The angel said to the shepherds, “Fear not, for behold, I bring you good tidings of great joy, which shall be to all people. For unto you is born this day in the city of David, a savior, which is Christ the Lord.” And with that announcement, the son of God came into our world.
Can you imagine the emotions of those shepherds? They were not exactly from the right side of the tracks. They were not amongst the elite in society. In fact, shepherds often were men who could not find other work. This was their final option for meeting the needs of their families. It was hard, intense and dirty work. Someone had to do it, but hardly anyone aspired to be a shepherd.
And yet, it was to the shepherds that God first announced the birth of his son. Isn’t that just like the Lord? Paul wrote to the Christians in the city of Corinth, “God has chosen the foolish things of the world to confound the wise; and God has chosen the weak things of the world to confound the things which are mighty.”
The fact is that God always has chosen and used the underdogs. Joseph was the 11th of 12 sons. He was sold into slavery and spent time in prison. But God used him to save a nation.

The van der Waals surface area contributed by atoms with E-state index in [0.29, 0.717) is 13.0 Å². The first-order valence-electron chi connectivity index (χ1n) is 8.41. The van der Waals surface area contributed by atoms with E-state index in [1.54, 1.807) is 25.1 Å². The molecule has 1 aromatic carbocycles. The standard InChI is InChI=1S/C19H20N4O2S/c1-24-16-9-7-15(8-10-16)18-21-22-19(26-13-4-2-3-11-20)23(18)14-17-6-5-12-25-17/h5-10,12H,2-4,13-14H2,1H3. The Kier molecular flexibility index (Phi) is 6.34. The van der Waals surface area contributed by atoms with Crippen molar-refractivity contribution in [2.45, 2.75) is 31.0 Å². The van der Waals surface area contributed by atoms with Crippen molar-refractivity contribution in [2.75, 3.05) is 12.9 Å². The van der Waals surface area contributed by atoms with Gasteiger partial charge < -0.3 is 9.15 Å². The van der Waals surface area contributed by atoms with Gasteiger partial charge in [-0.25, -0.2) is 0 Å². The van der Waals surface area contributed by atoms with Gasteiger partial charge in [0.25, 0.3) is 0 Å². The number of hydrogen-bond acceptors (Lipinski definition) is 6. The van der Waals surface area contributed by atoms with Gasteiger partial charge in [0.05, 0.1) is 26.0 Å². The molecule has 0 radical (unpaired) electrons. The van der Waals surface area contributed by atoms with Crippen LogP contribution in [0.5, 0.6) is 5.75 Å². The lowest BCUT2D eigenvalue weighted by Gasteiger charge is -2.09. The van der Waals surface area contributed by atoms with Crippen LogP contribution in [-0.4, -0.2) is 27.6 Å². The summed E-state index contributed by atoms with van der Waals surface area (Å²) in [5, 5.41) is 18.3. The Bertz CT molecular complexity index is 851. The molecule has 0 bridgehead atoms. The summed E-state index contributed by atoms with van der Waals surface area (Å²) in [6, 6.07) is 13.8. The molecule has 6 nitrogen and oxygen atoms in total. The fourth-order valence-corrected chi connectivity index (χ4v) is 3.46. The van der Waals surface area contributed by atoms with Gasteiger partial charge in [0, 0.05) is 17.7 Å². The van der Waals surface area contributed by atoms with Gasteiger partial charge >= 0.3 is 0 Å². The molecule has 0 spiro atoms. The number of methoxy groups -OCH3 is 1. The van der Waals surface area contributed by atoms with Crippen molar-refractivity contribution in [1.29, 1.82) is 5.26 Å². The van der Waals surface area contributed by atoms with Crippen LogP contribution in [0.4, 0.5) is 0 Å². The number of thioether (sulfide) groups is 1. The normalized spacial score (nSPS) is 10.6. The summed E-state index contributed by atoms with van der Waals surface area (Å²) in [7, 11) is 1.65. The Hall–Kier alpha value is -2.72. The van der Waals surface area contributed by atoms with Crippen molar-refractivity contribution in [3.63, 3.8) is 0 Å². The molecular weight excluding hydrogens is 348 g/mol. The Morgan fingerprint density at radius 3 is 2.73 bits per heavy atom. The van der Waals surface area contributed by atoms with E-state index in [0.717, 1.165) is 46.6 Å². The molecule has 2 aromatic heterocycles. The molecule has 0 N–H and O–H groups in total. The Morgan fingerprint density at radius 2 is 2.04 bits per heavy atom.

Gideon was not a natural leader of men. Against his own wishes, he finally committed to lead the army of God. When he recruited an adequate number of soldiers, God made him send most of them home. With a rag-tag group of 300 men — armed with trumpets, pitchers and lamps —Gideon won a great victory for the Lord.
And even Jesus entered the world in a completely unexpected manner. Taking the form of a baby, he was born in the city of Bethlehem, neglected and ignored by most. And yet he was the son of God, the savior of the world.
I am so grateful to the Lord of using the weak things of the world to defeat that which seems strong. I am so thankful that he continues to use men, women, boys and girls whose only qualification is that they are committed to him. I like the idea that I have heard expressions like this: “God does not call the qualified. He qualifies the called.” That means that you and I can be used by him to accomplish his purposes in this world.
At Christmastime, we remember what God did, starting in a small way, to save the world. Jesus came to us. He lived with us. Those who were there did not realize the significance of all that he did. But we can see from a different perspective. And we honor and worship the one born in Bethlehem, for we know that he is our savior.
Keep the Lord at the center of all of your holiday celebrations. He is what Christmas is all about.